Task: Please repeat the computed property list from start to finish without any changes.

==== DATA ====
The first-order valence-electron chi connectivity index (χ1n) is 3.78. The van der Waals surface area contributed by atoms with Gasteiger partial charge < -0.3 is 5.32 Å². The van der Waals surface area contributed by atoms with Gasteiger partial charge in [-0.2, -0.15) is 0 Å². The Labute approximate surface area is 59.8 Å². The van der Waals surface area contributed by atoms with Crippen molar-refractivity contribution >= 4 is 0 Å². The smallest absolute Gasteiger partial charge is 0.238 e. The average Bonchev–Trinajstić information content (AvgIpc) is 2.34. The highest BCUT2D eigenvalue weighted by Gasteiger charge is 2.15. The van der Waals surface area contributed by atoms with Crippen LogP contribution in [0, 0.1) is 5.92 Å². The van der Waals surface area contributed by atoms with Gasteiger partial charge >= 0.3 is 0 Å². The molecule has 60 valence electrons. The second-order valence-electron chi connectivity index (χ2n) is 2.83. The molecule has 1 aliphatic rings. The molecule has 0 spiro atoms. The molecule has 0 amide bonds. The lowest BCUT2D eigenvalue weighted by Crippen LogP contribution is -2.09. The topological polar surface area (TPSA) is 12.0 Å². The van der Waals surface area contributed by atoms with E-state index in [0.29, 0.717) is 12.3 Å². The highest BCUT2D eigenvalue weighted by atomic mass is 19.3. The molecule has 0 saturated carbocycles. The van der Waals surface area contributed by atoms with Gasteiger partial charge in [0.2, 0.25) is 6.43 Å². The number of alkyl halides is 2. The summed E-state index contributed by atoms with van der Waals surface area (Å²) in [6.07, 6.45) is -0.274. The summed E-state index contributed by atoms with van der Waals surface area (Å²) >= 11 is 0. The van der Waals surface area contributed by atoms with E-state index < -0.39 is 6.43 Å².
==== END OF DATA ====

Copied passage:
The first-order valence-electron chi connectivity index (χ1n) is 3.78. The van der Waals surface area contributed by atoms with Gasteiger partial charge < -0.3 is 5.32 Å². The van der Waals surface area contributed by atoms with Gasteiger partial charge in [-0.2, -0.15) is 0 Å². The Labute approximate surface area is 59.8 Å². The van der Waals surface area contributed by atoms with Crippen molar-refractivity contribution >= 4 is 0 Å². The smallest absolute Gasteiger partial charge is 0.238 e. The average Bonchev–Trinajstić information content (AvgIpc) is 2.34. The highest BCUT2D eigenvalue weighted by Gasteiger charge is 2.15. The van der Waals surface area contributed by atoms with Crippen LogP contribution in [0, 0.1) is 5.92 Å². The van der Waals surface area contributed by atoms with Gasteiger partial charge >= 0.3 is 0 Å². The molecule has 60 valence electrons. The second-order valence-electron chi connectivity index (χ2n) is 2.83. The molecule has 1 aliphatic rings. The molecule has 0 spiro atoms. The molecule has 0 amide bonds. The lowest BCUT2D eigenvalue weighted by Crippen LogP contribution is -2.09. The topological polar surface area (TPSA) is 12.0 Å². The van der Waals surface area contributed by atoms with E-state index in [0.29, 0.717) is 12.3 Å². The highest BCUT2D eigenvalue weighted by atomic mass is 19.3. The molecule has 0 saturated carbocycles. The van der Waals surface area contributed by atoms with Gasteiger partial charge in [0.2, 0.25) is 6.43 Å². The number of alkyl halides is 2. The summed E-state index contributed by atoms with van der Waals surface area (Å²) in [6.07, 6.45) is -0.274. The summed E-state index contributed by atoms with van der Waals surface area (Å²) >= 11 is 0. The van der Waals surface area contributed by atoms with E-state index < -0.39 is 6.43 Å².